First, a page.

New Evidence for Even Earlier Life on Earth?

Discussion in 'Biology & Genetics' started by exchemist, Mar 1, 2017.

  1. exchemist Valued Senior Member

    Messages:
    5,826
    This BBC item reports the discovery of microtubular structures in rocks in Canada dating from 3.8-4.2bn yrs ago, which were originally beneath the ocean at hydrothermal vents.

    http://www.bbc.co.uk/news/science-environment-39117523

    It seems the findings are not yet fully accepted, but if they are of biological origin, that would push the earliest evidence back from stromatolites in Australia dated at 3.7bn yrs ago.

    Since the Earth is 4.5bn yrs old, it starts to look as if life arose pretty soon after its formation, suggesting either that it arises fairly easily, given the right conditions, or -more controversially - that some form of panspermia mechanism might conceivably be at work.

    Anyway, interesting, I thought.
     
  2. Google AdSense Guest Advertisement



    to hide all adverts.
  3. Oystein Registered Senior Member

    Messages:
    890
  4. Google AdSense Guest Advertisement



    to hide all adverts.
  5. exchemist Valued Senior Member

    Messages:
    5,826
  6. Google AdSense Guest Advertisement



    to hide all adverts.
  7. Kristoffer Giant Hyrax Valued Senior Member

    Messages:
    1,219
    I think I remember reading about cross contamination, but not sure.
     
  8. exchemist Valued Senior Member

    Messages:
    5,826
    Yes you are quite right. I looked this up and found a Smithsonian article about it, here: http://www.smithsonianmag.com/science-nature/life-on-mars-78138144/

    I imagine a similar critical process will now take place, concerning these early supposed fossils from Canada. We'll have to wait while the debate rages.
     
  9. Yazata Valued Senior Member

    Messages:
    4,472
    I believe that there might be indirect evidence from Australia that points to an earlier date consistent with the new Canadian findings. The Australian evidence concerns organic inclusions in zircons.

    http://www.sciencemag.org/news/2015/10/scientists-may-have-found-earliest-evidence-life-earth

    I can imagine four possibilities off the top of my head:

    1. Life arises very easily. I think that this one is exceedingly unlikely, based on the incredible complexity of even prokaryotic cells. You don't just throw metal, plastic and silicon into a container, shake it up, and get a cell phone. There was some other unknown process at work in the very early days that resulted in the first cells, and I expect that process would have required a significant amount of time. (It might also be expected to have left traces, such as a class of non-living chemical replicators that we don't see here on Earth.)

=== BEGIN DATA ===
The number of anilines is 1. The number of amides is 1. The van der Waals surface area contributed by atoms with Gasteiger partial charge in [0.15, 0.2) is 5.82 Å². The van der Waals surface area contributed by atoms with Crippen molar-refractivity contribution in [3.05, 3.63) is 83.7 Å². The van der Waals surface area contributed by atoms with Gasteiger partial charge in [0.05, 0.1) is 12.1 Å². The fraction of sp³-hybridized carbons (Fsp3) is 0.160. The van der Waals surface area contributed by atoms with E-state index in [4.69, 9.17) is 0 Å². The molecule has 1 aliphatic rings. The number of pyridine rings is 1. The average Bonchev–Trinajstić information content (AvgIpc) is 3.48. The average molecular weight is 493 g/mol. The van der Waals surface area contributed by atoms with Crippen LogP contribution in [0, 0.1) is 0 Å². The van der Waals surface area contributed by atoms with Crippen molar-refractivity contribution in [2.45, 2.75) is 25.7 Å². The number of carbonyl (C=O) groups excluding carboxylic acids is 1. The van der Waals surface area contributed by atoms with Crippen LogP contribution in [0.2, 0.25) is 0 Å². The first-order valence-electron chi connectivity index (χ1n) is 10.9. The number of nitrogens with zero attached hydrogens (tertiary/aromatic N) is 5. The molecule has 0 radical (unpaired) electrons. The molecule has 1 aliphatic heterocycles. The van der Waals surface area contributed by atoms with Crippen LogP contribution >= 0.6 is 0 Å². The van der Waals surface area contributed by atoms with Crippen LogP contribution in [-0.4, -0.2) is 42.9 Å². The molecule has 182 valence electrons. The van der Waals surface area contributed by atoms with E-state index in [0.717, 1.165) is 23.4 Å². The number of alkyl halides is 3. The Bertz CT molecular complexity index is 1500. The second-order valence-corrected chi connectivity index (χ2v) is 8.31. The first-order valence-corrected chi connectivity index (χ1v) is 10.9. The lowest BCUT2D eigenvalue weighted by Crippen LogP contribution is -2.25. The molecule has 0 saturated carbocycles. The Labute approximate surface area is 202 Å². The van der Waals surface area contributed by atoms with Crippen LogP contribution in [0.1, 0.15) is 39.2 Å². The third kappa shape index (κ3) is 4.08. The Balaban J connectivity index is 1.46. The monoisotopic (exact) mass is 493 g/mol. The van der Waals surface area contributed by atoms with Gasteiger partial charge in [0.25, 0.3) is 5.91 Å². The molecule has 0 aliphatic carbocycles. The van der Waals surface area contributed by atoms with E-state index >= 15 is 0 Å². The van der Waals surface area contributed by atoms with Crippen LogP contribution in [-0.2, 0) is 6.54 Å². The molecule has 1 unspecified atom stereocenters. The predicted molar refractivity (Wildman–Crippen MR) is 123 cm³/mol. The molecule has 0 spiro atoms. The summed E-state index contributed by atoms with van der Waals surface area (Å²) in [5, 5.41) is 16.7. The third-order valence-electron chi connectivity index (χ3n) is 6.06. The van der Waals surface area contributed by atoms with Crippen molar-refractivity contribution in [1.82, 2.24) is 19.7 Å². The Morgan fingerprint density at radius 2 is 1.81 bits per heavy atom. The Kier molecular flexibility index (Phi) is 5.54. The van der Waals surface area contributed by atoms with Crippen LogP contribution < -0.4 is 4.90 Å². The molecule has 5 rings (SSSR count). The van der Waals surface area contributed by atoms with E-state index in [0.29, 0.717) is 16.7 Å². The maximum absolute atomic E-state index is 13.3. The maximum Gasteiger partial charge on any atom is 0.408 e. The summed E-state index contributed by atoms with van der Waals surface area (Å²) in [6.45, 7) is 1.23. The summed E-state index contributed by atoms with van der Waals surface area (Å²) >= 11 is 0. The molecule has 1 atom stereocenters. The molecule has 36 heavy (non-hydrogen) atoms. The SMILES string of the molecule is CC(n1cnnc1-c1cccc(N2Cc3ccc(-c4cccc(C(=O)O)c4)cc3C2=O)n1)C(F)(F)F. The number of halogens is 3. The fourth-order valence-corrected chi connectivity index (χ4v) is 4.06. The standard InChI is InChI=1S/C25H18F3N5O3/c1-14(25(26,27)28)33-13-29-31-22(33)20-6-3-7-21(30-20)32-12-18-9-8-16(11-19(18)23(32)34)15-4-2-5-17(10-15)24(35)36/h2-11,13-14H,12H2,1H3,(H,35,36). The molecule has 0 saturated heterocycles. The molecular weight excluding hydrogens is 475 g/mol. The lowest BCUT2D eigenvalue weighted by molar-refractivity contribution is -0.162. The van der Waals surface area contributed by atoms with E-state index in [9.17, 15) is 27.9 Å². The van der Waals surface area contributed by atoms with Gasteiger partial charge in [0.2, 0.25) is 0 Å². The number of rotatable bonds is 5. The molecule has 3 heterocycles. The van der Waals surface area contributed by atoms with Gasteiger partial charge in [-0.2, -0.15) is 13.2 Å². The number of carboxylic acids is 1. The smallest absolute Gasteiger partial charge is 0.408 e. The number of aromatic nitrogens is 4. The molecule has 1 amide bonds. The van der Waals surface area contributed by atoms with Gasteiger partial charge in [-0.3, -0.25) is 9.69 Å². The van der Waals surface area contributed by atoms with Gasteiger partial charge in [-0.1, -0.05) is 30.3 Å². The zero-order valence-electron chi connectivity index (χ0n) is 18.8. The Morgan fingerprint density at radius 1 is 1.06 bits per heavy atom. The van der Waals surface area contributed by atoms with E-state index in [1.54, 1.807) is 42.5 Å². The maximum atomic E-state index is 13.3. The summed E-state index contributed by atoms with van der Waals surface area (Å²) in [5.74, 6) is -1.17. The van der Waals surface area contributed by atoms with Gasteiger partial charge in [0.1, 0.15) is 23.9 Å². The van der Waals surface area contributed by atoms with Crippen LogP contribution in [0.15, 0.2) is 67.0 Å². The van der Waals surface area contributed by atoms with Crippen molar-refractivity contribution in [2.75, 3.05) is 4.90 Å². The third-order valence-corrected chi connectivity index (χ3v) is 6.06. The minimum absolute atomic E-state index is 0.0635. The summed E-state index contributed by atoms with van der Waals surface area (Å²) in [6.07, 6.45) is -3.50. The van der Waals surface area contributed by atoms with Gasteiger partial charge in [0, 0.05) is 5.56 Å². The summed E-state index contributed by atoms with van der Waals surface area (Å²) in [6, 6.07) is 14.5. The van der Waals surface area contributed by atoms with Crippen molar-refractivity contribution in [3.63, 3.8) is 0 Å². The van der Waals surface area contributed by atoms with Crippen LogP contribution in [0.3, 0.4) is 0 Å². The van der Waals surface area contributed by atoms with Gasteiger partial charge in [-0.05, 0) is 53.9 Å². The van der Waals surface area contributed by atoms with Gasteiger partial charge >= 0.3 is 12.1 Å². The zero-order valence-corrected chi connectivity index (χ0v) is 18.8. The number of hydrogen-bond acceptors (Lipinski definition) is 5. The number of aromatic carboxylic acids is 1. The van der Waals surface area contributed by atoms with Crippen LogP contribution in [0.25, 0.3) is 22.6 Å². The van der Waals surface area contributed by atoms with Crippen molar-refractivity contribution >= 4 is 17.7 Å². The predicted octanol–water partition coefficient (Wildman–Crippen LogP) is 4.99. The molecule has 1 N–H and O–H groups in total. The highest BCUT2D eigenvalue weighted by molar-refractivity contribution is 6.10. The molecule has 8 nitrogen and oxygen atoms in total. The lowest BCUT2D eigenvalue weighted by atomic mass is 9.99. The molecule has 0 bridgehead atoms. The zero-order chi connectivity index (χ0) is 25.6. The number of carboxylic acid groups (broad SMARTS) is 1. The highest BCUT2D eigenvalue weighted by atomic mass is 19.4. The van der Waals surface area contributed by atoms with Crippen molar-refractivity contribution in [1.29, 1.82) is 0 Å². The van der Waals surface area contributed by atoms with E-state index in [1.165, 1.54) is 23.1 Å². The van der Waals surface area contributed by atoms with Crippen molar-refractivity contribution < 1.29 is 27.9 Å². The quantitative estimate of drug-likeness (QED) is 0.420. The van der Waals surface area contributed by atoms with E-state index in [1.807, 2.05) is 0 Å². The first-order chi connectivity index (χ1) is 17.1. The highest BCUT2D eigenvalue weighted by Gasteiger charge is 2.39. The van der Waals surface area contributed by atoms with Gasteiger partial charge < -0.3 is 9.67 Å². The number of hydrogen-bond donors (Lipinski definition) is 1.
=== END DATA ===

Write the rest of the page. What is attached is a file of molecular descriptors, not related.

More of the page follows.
2. Whatever is responsible for these early traces might have been "life", but not life as we know it. It might have been some now-extinct proto-life that didn't possess all the current complexity in chemical metabolism, genetic code, protein synthesis and so on. It might have been something a lot simpler than what we are used to when we look at bacteria and archaea, something exceedingly basic such as the hypothetical chemical replicators I mentioned in 1. I think that this possibility is far more likely than the first.

    3. Or life might not have originated on earth at all. It might have originated elsewhere earlier in the universe's history and was seeded here by some as yet unknown process. I kind of like this one, but the mechanism of life-dispersal is a big hurdle.

    4. Lastly, the dating of these traces may be way off or they might not be traces of life at all. They might have inorganic origins. Personally I think that this might be the most likely of these four alternatives.
     
    Last edited: Mar 2, 2017
  10. exchemist Valued Senior Member

    Messages:
    5,826
    Yes, very reasonable. I think I'd be inclined to trust the dating of the rocks, as that seems a fairly well established technique. It must be open to question whether these findings are really unambiguously evidence of life, though. It initially struck me as perhaps significant that the dates from Canada and Australia sort of corroborate each other, at 3.8bn yrs or a bit more. But I suppose that could be selection bias, in that it would be rocks from around that age where people would be thinking it would be exciting to try to find life. So they look for it and, er, find it, ...or maybe not.
     
  11. iceaura Valued Senior Member

    Messages:
    23,209
    Something like that is required by Darwinian evolutionary theory.
     
  12. Counter Registered Senior Member

    Messages:
    300
    I believe it was from the deep ocean and because of decreased gravity, grew bigger. Like the Teenage Mutant Ninja Turtles.
     

Share This Page